Lake Oswego's William Stafford, on the year of what would have been his 100th birthday, will be honored

William Stafford would have celebrated his 100th birthday on Jan. 17, 2014.

And while Lake Oswego’s — indeed Oregon’s — most famous poet won’t be around for the occasion, the Lake Oswego Reads 2014 program will more than keep his memory alive by focusing on Stafford and his writings.William Stafford

“The work of William Stafford is known throughout the world,” said Bill Baars, director of the Lake Oswego Public Library. “Birthday celebrations are held annually throughout the U.S. and in places as far-flung and diverse as Japan, Scotland, Mexico, Sweden and Malaysia. But Lake Oswego is the place he called home. He bicycled to the supermarket, used the post office, dedicated the library.”

While traditionally Lake Oswego Reads has focused on a single book by an author, next year will be special because it will encompass the writings of Stafford.

“Lake Oswego Reads 2014 — one community reads program of (more than) 100 in Oregon that will be celebrating Stafford’s centenary — will give us the opportunity to learn just why the one-time U.S. Poet Laureate has achieved international fame, is so respected in the literary community and continues to provide a significant influence on the lives of readers,” said Baars. “With the rest of the state celebrating our local treasure, it should make for another fascinating program.”

Stafford was one of the most prolific — and considered one of the most important, Baars said — American poets of the last half of the 20th century. He was born in Hutchinson, Kan., in 1914, and died of a heart attack at his home in Lake Oswego on Aug. 28, 1993, at the age of 79.

According to information provided by the Lake Oswego library, between 1960 and 1993, Stafford wrote more than 60 published collections of poetry and prose, including 12 full-length books of poems. Stafford’s first book of poetry, “West of Your City,” was published in 1960 when he was 46. His second, “Traveling Through the Dark,” won the National Book Award in 1963.

Stafford’s perspectives on peace, the environment and education serve as some of the most articulate and engaging dialogues by a modern American writer about three of the most important issues of the second half of the 20th century with lasting impacts on future generations, Barrs said. All but one of his books was written in Oregon.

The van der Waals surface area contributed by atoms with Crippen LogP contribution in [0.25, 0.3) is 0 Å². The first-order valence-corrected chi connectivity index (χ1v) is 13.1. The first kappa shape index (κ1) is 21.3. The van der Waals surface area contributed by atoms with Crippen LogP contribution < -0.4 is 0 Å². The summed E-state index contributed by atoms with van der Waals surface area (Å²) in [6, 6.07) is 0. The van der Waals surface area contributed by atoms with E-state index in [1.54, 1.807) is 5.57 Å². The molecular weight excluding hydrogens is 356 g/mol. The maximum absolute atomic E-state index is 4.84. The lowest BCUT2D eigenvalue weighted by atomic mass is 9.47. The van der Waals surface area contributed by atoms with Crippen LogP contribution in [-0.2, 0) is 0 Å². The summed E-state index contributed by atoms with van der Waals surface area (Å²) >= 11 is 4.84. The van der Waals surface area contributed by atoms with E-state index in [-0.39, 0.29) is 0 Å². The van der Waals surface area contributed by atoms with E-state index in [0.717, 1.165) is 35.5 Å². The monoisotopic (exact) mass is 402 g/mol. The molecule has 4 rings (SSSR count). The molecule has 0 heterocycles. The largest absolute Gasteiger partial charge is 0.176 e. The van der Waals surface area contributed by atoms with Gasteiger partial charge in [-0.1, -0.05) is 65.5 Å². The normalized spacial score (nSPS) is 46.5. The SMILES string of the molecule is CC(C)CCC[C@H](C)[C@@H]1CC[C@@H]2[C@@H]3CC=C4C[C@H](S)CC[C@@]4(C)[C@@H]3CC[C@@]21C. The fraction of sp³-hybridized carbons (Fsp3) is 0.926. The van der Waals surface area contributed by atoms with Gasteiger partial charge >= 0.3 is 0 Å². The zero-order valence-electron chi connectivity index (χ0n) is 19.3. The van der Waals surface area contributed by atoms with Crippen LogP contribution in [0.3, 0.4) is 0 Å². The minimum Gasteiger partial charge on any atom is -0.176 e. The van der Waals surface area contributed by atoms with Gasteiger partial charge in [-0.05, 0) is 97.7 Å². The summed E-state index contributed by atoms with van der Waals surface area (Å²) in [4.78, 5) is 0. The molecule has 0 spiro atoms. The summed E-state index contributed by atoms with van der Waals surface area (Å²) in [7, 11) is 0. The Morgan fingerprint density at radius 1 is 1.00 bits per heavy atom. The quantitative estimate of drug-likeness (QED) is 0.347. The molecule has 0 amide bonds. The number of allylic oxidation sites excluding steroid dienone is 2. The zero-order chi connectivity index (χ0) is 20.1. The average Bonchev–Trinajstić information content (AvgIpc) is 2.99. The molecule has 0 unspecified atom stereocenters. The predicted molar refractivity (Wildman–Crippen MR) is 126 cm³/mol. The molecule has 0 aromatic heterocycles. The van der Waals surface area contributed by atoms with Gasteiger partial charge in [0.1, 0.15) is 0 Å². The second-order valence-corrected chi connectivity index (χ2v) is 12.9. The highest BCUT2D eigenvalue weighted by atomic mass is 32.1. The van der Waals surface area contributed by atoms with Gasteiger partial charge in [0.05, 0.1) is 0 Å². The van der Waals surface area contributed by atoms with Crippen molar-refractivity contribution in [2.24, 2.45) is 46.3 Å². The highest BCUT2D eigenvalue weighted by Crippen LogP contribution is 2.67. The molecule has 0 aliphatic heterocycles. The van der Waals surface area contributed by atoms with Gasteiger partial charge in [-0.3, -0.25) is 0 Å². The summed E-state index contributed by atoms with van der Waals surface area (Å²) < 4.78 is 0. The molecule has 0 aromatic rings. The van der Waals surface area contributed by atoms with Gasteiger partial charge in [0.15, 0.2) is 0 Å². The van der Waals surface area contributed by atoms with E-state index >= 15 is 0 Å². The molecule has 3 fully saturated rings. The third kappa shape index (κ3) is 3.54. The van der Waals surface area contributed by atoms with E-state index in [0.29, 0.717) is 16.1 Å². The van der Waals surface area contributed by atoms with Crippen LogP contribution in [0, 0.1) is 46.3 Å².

Stafford was also an influential and beloved teacher of writing. He served as Poetry Consultant to the Library of Congress (the post now known as United States Poet Laureate) during 1970 and 71 and as Poet Laureate of Oregon from 1975 through 1989. In 1948, Stafford joined the faculty of Lewis & Clark College, where he taught until his retirement in 1980.

In 2009, the Oregon Library Association sponsored Oregon Reads to celebrate the 150th anniversary of Oregon statehood. In 2014, OLA is going to do it again and will be joining with many other organizations throughout the state in this centennial celebration. Every library will select its own books from a list including these by William Stafford: “Down in My Heart: Peace Witness in War Time,” “Every War Has Two Losers: William Stafford on Peace and War,” “Ask Me: 100 Essential Poems,” “The Osage Orange Tree,” “Everyone Out Here Knows: A Big Foot Tale” and a book by William Stafford’s son, Kim Stafford, “Early Morning: Remembering My Father, William Stafford.”

“Sometimes you might see him still — the spirit of William Stafford happily browsing the back stacks of the Lake Oswego library,” said Kim Stafford. “And why not? Wasn’t this his favorite place? And now that spirit returns for the William Stafford Centennial 2014 — our companion in reading, thinking, listening to one another.”

The steering committee for Lake Oswego Reads, consisting of librarians, community leaders, high school English teachers and high school students and numerous volunteers, will help with the celebration and offer programs that tie into William Stafford’s work in February. Some of the plans include a walk to the Stafford Stones, a panel discussion with wife Dorothy Stafford and children Barbara Stafford-Wilson, Kit Stafford and Kim Stafford, a visit to the Stafford Archives at Lewis & Clark College Aubrey Watzek Library, a screening of the film “Every War Has Two Losers” with the filmmaker and poetry boxes erected around Lake Oswego.

The official kickoff of Lake Oswego Reads Celebrating William Stafford will be Tuesday, Jan. 7, 2014, at the library. Complimentary copies of the book, “Ask Me: 100 Essential Poems,” by William Stafford, will be distributed to Lake Oswego library card holders, thanks to the Friends of the Lake Oswego Public Library.

Residents used to the Lake Oswego Reads format employed in past years with the author speaking during February at Lake Oswego High School may be wondering what the plan will be for 2014 since William Stafford no longer is with us. Instead, Kim Stafford, his son, will take to the podium to talk about his father and his poetry.

For questions on Lake Oswego Reads, contact Cyndie Glazer at 503-675-2538 or This email address is being protected from spambots. You need JavaScript enabled to view it.. For Lake Oswego Reads updates, visit

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